The dry nature of this coffee made me hesitant to extend the total time too much longer, but the cupping table tells me that this coffee can take it. If I was to roast this coffee again I would start with a higher charge temperature to reduce my drying time, keep Maillard time the same, and use this added time to extend post crack development time and increase my end temperature as well.
Unless otherwise noted, I follow a set standard of operations for all my Behmor roasts. Generally, I’ll use the 1lb setting, manual mode (P5), full power, and high drum speed until crack. Read my original post and stats here.
This coffee was a peach to roast, and a roasted peach on the cupping table too. Lemon and lime brightness came out quite readily, and nobody was struggling to find tasting notes for this lot.
This week features three very dense coffees, and this is the driest one of them all, with the lowest water activity. This is a great thing for shelf stability, but with an implied detriment to Maillard reactivity. Regardless, I didn’t have any trouble getting sweetness out of this coffee. While it cracked slightly later than average, this coffee had a very distinct start of first crack, and I engaged P4 just a little after first crack.
Rolling through development was no chore, and while my roast loss percentage was at 10.9%, this is due in part to low moisture content. The coffee did not present as underdeveloped on the cupping table, and I think I might just enjoy a cup of it in a few minutes.
If I were to change anything, I would have dropped the power slightly to P3 and continued roasting for a few more seconds. The internal development of this coffee was slightly less than I had expected. The results were nevertheless very enjoyable.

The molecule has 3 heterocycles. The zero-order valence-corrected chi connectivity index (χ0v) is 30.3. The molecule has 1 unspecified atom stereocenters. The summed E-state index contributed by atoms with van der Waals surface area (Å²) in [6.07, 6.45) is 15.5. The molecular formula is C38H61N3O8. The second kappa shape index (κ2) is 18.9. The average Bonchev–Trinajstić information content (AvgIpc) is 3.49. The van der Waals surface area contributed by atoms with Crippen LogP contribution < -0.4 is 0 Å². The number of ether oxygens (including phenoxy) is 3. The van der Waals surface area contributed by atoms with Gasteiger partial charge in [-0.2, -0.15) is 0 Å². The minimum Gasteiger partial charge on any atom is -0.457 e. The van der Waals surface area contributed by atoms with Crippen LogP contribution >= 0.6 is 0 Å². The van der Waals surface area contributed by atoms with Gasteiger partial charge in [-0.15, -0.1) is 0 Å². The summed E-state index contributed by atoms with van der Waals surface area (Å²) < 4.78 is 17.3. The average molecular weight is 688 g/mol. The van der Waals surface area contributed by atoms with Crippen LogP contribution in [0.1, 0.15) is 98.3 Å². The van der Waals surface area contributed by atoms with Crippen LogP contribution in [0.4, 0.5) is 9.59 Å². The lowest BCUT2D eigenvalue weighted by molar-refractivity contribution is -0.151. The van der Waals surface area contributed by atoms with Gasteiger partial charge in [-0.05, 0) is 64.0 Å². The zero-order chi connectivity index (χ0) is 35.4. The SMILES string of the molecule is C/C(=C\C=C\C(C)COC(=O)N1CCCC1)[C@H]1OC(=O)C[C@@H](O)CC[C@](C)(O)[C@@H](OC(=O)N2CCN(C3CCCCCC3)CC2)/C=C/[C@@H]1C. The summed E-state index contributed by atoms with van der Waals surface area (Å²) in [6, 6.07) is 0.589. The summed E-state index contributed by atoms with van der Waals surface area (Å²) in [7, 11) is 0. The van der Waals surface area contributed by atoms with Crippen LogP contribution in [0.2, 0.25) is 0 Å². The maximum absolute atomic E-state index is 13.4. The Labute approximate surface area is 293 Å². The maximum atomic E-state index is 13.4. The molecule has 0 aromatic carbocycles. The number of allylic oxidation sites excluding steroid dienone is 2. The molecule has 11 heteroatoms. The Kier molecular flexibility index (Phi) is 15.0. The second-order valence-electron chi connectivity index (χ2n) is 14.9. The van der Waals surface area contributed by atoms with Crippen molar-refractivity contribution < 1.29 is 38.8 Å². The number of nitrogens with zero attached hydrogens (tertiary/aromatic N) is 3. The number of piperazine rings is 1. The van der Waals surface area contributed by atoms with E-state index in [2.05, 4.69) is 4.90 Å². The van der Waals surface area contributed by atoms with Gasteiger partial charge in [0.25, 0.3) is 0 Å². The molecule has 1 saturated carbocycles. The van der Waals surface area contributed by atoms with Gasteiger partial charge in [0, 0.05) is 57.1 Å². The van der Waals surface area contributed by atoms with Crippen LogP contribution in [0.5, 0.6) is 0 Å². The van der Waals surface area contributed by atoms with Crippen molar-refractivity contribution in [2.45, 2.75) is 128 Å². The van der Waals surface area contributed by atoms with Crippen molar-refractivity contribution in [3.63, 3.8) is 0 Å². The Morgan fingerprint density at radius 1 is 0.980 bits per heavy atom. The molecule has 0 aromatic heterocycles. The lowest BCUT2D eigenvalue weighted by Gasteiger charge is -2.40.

This was, hands down, the most fascinating coffee I brewed this week, but perhaps not for the reason you think. From the get-go this clean Kenya was complex and delicious, full of bright tropical fruits, cola, blood orange, and brown sugar. It even had a certain crispness, like watermelon or cucumber, that was really lovely. I brewed it on a Kalita at a 1:15 ratio and a slightly coarser grind than usual. Upon taking a TDS reading with my VST refractometer I was left dumbfounded. It read: 1.73, incredibly high for a total dissolved solids count, with a correlated percent extraction reaching 27.61%. This reading was so extreme that I re-brewed the coffee to the same parameters to make sure it wasn’t a fluke; when the readings came up the same I checked my refractometer’s calibration and re-calibrated it to 0.0, even though it was still accurately calibrated. Then I brewed a different coffee, last week’s Chiapas from Rosalba Fuentes’ family and measured TDS, only to find that despite my suspicions the refractometer was reading consistently and accurately.